After A Year of Follow Up Non-Cirrhotic Portal Hypertension Patient with Partial Spleen Embolization (PSE) Management

Akhmadu Muradi(1), Chyntia Olivia Maurine Jasirwan(2), Raden Suhartono(3), Patrianef Darwis(4), Dedy Pratama(5), Teguh Dwi Nugroho(6), Karina Zulkarnain(7),


(1) Division of Vascular and Endovascular Surgery‎, Departement of Surgery, Faculty of Medicine, Universitas Indonesia/Dr. Cipto Mangunkusumo General National Hospital, Jakarta
(2) Division of Hepatobiliary, Department of Internal Medicine, Faculty of Medicine, Universitas Indonesia/Dr. Cipto Mangunkusumo National General Hospital, Jakarta
(3) Division of Vascular and Endovascular Surgery‎, Departement of Surgery, Faculty of Medicine, Universitas Indonesia/Dr. Cipto Mangunkusumo General National Hospital, Jakarta
(4) Division of Vascular and Endovascular Surgery‎, Departement of Surgery, Faculty of Medicine, Universitas Indonesia/Dr. Cipto Mangunkusumo General National Hospital, Jakarta
(5) Division of Vascular and Endovascular Surgery‎, Departement of Surgery, Faculty of Medicine, Universitas Indonesia/Dr. Cipto Mangunkusumo General National Hospital, Jakarta
(6) Division of Vascular and Endovascular Surgery‎, Departement of Surgery, Faculty of Medicine, Universitas Indonesia/Dr. Cipto Mangunkusumo General National Hospital, Jakarta
(7) Division of Vascular and Endovascular Surgery‎, Departement of Surgery, Faculty of Medicine, Universitas Indonesia/Dr. Cipto Mangunkusumo General National Hospital, Jakarta
Corresponding Author

Abstract


Non-cirrhotic portal hypertension (NCPH) is a heterogeneous group of liver disorders leading to portal hypertension. There are multiple approaches to managing portal hypertension' clinical complications to treat/prevent spontaneous hemorrhage by mitigating thrombocytopenia. Portal hypertension complications have been traditionally managed with serial endoscopic variceal ligation (EVL) or with invasive open surgical procedures such as orthotopic liver transplantation (OLT) or portosystemic shunting, splenectomy.6–9 There are several risks associated with splenectomies, such as hemorrhagic complications or intraoperative blood loss.5,6,14 Partial Spleen Embolization (PSE) ‎may overcome the limitations of splenectomy and provide patients with an alternative treatment. An eighteen-year-old male has a splenomegaly history since he was 12 years old and has recurring hematemesis and melena. After performing abdominal computed tomography, laboratory studies, and several endoscopies, the results indicated secondary hypersplenism due to non-cirrhotic portal hypertension. The patient had 13 endoscopies and 2 EVL in 5 years. Despite adequate treatment, the patients developed recurrent variceal bleeding and no improvement in blood function. The patient underwent PSE at Integrated Cardiovascular Center in Dr. Cipto Mangunkusumo, General Hospital, Jakarta, Indonesia. It was performed through the femoral access with a PVA (polyvinyl alcohol) embolus. The procedure went successful, and there was no major complication with the patient. Twenty days after the patient had an abdominal CT scan, it showed no abscess, and the spleen volume was reduced by 20%. Long-term results over a  year after the procedure are presented. PSE is a safe, effective, semi-invasive alternative to splenectomy in non-cirrhotic portal hypertension because it preserves functional spleen mass and avoids postprocedure accelerated liver disease or encephalopathy.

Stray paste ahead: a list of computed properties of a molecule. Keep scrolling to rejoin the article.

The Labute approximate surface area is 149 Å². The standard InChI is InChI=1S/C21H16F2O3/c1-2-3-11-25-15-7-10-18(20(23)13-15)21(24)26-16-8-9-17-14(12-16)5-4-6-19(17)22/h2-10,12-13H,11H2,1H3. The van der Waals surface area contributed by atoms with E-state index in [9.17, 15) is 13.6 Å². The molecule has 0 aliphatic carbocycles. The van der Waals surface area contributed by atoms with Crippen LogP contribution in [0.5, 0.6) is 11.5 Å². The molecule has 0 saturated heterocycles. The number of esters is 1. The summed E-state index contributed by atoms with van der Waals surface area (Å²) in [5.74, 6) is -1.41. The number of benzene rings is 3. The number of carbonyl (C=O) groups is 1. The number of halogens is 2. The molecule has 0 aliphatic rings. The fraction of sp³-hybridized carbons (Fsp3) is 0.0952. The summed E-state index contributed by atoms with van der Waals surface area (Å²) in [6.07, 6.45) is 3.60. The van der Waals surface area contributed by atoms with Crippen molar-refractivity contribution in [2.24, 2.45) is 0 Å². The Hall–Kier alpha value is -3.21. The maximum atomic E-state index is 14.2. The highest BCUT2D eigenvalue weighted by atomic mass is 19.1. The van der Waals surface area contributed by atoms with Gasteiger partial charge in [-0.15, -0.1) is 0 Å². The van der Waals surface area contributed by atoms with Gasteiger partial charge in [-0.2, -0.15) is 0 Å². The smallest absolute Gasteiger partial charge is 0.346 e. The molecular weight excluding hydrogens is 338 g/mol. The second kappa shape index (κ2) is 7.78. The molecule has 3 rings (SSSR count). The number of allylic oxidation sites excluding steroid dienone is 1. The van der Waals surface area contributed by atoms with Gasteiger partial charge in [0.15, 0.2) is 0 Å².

Keywords


portal hypertension; spleen embolization; variceal bleeding

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DOI: 10.24871/2232021249-253

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